Holy Spirit, You are Welcome Here

Worshipping God with this song is a life-changer: it’s a challenging song, that must be sung whole-heatedly or not at all. ┬áHere’s Kari Jobe and Cody Carnes leading in 2015, as part of Graham Kendrick’s suggested Pentecost Worship Playlist.

Addressing the Spirit of Jesus by name is a bold move and it should challenge us. How do we acknowledge the Holy Spirit as personal God? Scripture teaches us that the Holy Spirit is Jesus’ own spirit as well as the Spirit of the Father, yet we believe He is a distinct person of the Godhead. Is your theology of the Trinity strong enough that you have the confidence to address the Spirit of God in person?

Now this is the crux of the song: all believers acknowledge the power of God’s Spirit in their lives and in the world. But how many of us welcome him? Or in how much of our lives do we welcome the Holy Spirit to work? Let’s be honest – the Holy Spirit can be terrifying. What if we invited him to change our lives and he brought about a time of being without work? Or what if we follow him in speaking to friends boldly about their need for Jesus and we are made to feel uncomfortable, unhappy or angry? Miracles would be welcome in our lives if they were predictable and would be guaranteed not to arouse the attention of cynics and people wanting to make their own fame from them. Healing would be welcome if it were on our own terms, according to our own understanding.

But the song has a completely different take on the Holy Spirit’s presence in our life: it is an open-ended and unlimited invitation for God in person to invade our lives.

Have you ever visited a place where you know you weren’t welcome? Where your hosts are waiting for you to leave, because they don’t feel they can get on with their real life with you in their front room? They don’t feel safe enough with you to relax themselves?

And have you ever visited a friend who just doesn’t want you to leave? You can eat all their biscuits, drink all their tea, empty their fridge, stay the night, follow them to pick up their kids, and they still don’t want you to go? I have one or two precious friends who treat me like that. Now that is welcome – not just a cold acknowledgement of relationship, but a selfless love that melts the boundaries of who owns what and who should do what.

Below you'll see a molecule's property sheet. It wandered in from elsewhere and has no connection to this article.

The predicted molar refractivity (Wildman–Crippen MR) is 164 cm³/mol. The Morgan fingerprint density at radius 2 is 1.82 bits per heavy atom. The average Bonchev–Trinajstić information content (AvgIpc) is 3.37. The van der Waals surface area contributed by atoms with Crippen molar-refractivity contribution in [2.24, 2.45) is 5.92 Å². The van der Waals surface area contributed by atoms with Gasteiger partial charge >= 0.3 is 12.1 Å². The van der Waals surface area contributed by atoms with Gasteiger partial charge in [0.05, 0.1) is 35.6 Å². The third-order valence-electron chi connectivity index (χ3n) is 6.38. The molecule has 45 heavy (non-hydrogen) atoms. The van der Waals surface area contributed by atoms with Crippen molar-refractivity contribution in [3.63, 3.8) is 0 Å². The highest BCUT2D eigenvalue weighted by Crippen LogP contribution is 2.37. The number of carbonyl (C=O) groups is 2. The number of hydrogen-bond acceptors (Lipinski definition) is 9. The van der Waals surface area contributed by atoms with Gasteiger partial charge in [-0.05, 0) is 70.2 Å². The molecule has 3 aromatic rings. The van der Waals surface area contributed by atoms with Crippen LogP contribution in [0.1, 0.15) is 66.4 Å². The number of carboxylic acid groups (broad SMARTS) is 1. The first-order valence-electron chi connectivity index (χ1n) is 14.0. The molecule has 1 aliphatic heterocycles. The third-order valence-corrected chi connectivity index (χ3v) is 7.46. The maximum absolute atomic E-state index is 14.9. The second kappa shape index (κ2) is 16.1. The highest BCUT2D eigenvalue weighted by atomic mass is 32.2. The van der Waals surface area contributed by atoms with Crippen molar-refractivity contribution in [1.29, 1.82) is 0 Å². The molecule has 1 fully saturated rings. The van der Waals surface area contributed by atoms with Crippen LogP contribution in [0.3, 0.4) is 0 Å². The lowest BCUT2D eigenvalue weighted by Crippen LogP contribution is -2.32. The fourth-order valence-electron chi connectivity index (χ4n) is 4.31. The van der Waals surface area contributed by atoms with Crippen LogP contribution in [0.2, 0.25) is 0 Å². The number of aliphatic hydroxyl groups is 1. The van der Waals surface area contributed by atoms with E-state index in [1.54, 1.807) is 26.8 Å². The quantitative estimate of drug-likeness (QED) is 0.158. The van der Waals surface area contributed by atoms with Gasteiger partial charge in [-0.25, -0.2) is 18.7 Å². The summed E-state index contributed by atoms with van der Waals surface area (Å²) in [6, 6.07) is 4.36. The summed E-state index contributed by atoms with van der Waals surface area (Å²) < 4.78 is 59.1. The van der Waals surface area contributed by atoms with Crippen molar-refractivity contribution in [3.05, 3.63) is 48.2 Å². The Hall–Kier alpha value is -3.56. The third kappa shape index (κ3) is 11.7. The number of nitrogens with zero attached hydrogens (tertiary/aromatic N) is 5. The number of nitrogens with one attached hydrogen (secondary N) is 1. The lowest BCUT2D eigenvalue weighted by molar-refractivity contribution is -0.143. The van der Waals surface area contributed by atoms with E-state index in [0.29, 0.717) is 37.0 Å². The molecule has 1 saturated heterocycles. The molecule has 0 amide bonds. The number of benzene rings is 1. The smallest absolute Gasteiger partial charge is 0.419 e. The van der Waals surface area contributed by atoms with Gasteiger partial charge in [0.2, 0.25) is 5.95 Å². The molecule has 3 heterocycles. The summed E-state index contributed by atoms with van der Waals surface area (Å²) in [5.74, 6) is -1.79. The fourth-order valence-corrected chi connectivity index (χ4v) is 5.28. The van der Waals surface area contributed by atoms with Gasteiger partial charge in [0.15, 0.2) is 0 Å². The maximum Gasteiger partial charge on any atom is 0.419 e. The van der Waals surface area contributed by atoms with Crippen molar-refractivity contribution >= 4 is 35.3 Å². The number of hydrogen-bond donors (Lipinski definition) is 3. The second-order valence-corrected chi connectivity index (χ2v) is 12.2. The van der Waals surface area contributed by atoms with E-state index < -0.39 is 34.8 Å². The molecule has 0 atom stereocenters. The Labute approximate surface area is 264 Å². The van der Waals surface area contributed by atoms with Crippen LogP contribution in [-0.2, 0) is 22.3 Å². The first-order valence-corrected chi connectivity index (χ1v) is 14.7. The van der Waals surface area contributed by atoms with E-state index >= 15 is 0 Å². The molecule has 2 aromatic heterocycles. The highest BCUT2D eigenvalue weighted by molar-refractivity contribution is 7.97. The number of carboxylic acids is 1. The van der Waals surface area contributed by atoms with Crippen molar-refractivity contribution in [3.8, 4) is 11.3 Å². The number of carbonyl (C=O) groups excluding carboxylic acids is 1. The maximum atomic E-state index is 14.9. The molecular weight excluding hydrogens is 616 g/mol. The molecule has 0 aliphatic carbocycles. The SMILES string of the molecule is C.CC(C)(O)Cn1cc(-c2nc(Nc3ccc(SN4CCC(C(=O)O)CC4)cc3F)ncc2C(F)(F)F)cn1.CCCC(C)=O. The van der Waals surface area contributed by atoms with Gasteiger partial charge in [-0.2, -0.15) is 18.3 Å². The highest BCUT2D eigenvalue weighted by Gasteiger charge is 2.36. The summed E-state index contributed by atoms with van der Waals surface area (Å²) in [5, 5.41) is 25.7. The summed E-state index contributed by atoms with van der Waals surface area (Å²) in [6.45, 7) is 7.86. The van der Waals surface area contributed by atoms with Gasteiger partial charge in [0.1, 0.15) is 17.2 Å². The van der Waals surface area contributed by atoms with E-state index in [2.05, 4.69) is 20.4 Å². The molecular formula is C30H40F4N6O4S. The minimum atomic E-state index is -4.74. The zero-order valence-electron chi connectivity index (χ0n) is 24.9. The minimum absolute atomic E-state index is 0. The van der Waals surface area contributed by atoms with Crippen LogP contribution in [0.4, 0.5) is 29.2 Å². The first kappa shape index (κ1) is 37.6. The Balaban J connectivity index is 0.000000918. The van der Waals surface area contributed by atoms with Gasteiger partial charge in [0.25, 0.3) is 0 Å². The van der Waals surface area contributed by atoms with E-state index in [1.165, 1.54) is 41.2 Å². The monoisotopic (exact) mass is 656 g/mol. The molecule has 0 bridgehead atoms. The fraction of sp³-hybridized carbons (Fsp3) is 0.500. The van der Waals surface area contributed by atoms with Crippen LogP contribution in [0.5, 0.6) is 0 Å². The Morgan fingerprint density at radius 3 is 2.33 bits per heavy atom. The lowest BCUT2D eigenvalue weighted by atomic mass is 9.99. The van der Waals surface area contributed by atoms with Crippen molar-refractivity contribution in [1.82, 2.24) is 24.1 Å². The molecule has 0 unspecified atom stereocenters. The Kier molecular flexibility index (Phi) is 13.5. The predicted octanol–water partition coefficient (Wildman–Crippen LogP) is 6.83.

What do we say to Jesus – to Father God – to the wonderful, life-giving spirit when we address him? Do we give him a limited welcome? Or are we prepared to welcome him without any limits.

I love singing the bridge of this song: we ask, together, to become more aware of God’s presence. We need to notice Him more frequently and have a better understanding of what it means that he dwells in us and in the church. And we ask to experience the glory of God’s goodness: because experiencing is the key to learning and changing. It’s not enough for us to hear about God’s power or God’s presence: we need to experience it in our emotions and our physical experience and in our imagination. And then, instead of fearing what he might do, we know that his power is always good and his will is for us and for all of the lost. And then we need to sing the chorus again to reinforce our welcome – to mean it more and to sing it over the parts of our lives that we are finding really tough to surrender.

Holy Spirit of the living God, you are welcome to ruin my life as I think of it: to derail my plans if you need to, to make me uncomfortable, to change my morality system, to change my habits, my words, my intentions, my hopes, my preferences and my desires. Make me like my Jesus by being in my life, Holy Spirit. Help me to see and believe in the presence of my Father God wherever I am and in every moment of the day. I allow you and welcome you to cause me to experience new things so that I follow my Jesus more closely and have more compassionate heart for those whom you love. Make me Holy as you are Holy.